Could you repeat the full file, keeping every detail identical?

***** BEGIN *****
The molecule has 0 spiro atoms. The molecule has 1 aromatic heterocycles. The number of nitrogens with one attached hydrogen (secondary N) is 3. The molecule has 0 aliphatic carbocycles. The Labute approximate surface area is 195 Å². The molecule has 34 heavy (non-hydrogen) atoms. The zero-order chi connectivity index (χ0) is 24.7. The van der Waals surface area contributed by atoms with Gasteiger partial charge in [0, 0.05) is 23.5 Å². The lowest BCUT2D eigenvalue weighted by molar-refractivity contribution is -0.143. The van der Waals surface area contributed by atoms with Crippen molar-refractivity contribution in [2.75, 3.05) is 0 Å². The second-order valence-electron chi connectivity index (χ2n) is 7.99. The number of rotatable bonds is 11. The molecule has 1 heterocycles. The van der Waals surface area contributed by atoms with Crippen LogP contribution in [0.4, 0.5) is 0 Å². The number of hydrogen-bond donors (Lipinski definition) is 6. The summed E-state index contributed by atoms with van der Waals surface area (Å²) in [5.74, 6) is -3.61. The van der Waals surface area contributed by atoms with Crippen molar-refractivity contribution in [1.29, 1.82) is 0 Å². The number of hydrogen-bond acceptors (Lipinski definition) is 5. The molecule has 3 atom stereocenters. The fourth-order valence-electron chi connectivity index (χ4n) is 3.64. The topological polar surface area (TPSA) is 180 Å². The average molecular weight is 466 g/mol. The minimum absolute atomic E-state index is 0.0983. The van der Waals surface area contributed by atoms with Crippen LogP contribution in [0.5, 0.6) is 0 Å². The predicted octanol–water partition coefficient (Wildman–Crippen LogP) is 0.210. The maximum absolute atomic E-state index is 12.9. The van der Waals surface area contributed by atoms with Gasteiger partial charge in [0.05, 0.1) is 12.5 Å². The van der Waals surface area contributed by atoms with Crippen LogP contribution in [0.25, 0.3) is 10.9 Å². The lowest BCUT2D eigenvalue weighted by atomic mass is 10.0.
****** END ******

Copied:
The molecule has 0 spiro atoms. The molecule has 1 aromatic heterocycles. The number of nitrogens with one attached hydrogen (secondary N) is 3. The molecule has 0 aliphatic carbocycles. The Labute approximate surface area is 195 Å². The molecule has 34 heavy (non-hydrogen) atoms. The zero-order chi connectivity index (χ0) is 24.7. The van der Waals surface area contributed by atoms with Gasteiger partial charge in [0, 0.05) is 23.5 Å². The lowest BCUT2D eigenvalue weighted by molar-refractivity contribution is -0.143. The van der Waals surface area contributed by atoms with Crippen molar-refractivity contribution in [2.75, 3.05) is 0 Å². The second-order valence-electron chi connectivity index (χ2n) is 7.99. The number of rotatable bonds is 11. The molecule has 1 heterocycles. The van der Waals surface area contributed by atoms with Crippen LogP contribution in [0.4, 0.5) is 0 Å². The number of hydrogen-bond donors (Lipinski definition) is 6. The summed E-state index contributed by atoms with van der Waals surface area (Å²) in [5.74, 6) is -3.61. The van der Waals surface area contributed by atoms with Crippen molar-refractivity contribution in [1.29, 1.82) is 0 Å². The number of hydrogen-bond acceptors (Lipinski definition) is 5. The molecule has 3 atom stereocenters. The fourth-order valence-electron chi connectivity index (χ4n) is 3.64. The topological polar surface area (TPSA) is 180 Å². The average molecular weight is 466 g/mol. The minimum absolute atomic E-state index is 0.0983. The van der Waals surface area contributed by atoms with Crippen LogP contribution in [0.5, 0.6) is 0 Å². The predicted octanol–water partition coefficient (Wildman–Crippen LogP) is 0.210. The maximum absolute atomic E-state index is 12.9. The van der Waals surface area contributed by atoms with Gasteiger partial charge in [0.05, 0.1) is 12.5 Å². The van der Waals surface area contributed by atoms with Crippen LogP contribution in [0.25, 0.3) is 10.9 Å². The lowest BCUT2D eigenvalue weighted by atomic mass is 10.0.